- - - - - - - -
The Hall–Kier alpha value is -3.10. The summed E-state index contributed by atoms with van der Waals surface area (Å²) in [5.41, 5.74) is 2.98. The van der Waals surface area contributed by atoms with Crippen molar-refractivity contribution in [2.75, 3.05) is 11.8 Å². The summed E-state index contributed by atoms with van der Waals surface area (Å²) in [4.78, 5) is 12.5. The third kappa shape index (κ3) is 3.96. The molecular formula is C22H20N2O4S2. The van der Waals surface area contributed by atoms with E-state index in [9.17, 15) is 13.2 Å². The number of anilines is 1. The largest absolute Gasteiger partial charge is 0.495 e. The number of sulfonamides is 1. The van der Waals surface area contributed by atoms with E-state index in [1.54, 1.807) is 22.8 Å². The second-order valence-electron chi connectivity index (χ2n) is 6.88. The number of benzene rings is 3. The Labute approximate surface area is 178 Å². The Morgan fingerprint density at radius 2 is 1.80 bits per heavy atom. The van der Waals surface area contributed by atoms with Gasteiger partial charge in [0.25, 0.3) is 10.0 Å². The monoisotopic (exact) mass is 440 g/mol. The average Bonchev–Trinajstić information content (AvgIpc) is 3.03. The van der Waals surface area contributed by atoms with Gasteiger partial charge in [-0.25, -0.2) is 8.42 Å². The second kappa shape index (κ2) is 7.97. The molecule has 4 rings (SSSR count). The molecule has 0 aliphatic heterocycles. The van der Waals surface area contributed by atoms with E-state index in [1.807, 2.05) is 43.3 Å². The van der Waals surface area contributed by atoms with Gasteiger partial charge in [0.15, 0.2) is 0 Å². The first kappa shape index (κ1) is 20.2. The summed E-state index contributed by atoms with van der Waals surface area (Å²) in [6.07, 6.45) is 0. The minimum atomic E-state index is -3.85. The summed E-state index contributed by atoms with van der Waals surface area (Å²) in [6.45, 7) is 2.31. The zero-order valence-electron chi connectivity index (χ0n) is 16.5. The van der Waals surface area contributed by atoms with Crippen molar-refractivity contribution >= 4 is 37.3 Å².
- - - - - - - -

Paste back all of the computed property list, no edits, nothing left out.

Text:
The Hall–Kier alpha value is -3.10. The summed E-state index contributed by atoms with van der Waals surface area (Å²) in [5.41, 5.74) is 2.98. The van der Waals surface area contributed by atoms with Crippen molar-refractivity contribution in [2.75, 3.05) is 11.8 Å². The summed E-state index contributed by atoms with van der Waals surface area (Å²) in [4.78, 5) is 12.5. The third kappa shape index (κ3) is 3.96. The molecular formula is C22H20N2O4S2. The van der Waals surface area contributed by atoms with E-state index in [9.17, 15) is 13.2 Å². The number of anilines is 1. The largest absolute Gasteiger partial charge is 0.495 e. The number of sulfonamides is 1. The van der Waals surface area contributed by atoms with E-state index in [1.54, 1.807) is 22.8 Å². The second-order valence-electron chi connectivity index (χ2n) is 6.88. The number of benzene rings is 3. The Labute approximate surface area is 178 Å². The Morgan fingerprint density at radius 2 is 1.80 bits per heavy atom. The van der Waals surface area contributed by atoms with Gasteiger partial charge in [0.25, 0.3) is 10.0 Å². The monoisotopic (exact) mass is 440 g/mol. The average Bonchev–Trinajstić information content (AvgIpc) is 3.03. The van der Waals surface area contributed by atoms with Gasteiger partial charge in [-0.25, -0.2) is 8.42 Å². The second kappa shape index (κ2) is 7.97. The molecule has 4 rings (SSSR count). The molecule has 0 aliphatic heterocycles. The van der Waals surface area contributed by atoms with E-state index in [1.807, 2.05) is 43.3 Å². The van der Waals surface area contributed by atoms with Gasteiger partial charge in [0.15, 0.2) is 0 Å². The first kappa shape index (κ1) is 20.2. The summed E-state index contributed by atoms with van der Waals surface area (Å²) in [6.07, 6.45) is 0. The minimum atomic E-state index is -3.85. The summed E-state index contributed by atoms with van der Waals surface area (Å²) in [6.45, 7) is 2.31. The zero-order valence-electron chi connectivity index (χ0n) is 16.5. The van der Waals surface area contributed by atoms with Crippen molar-refractivity contribution >= 4 is 37.3 Å².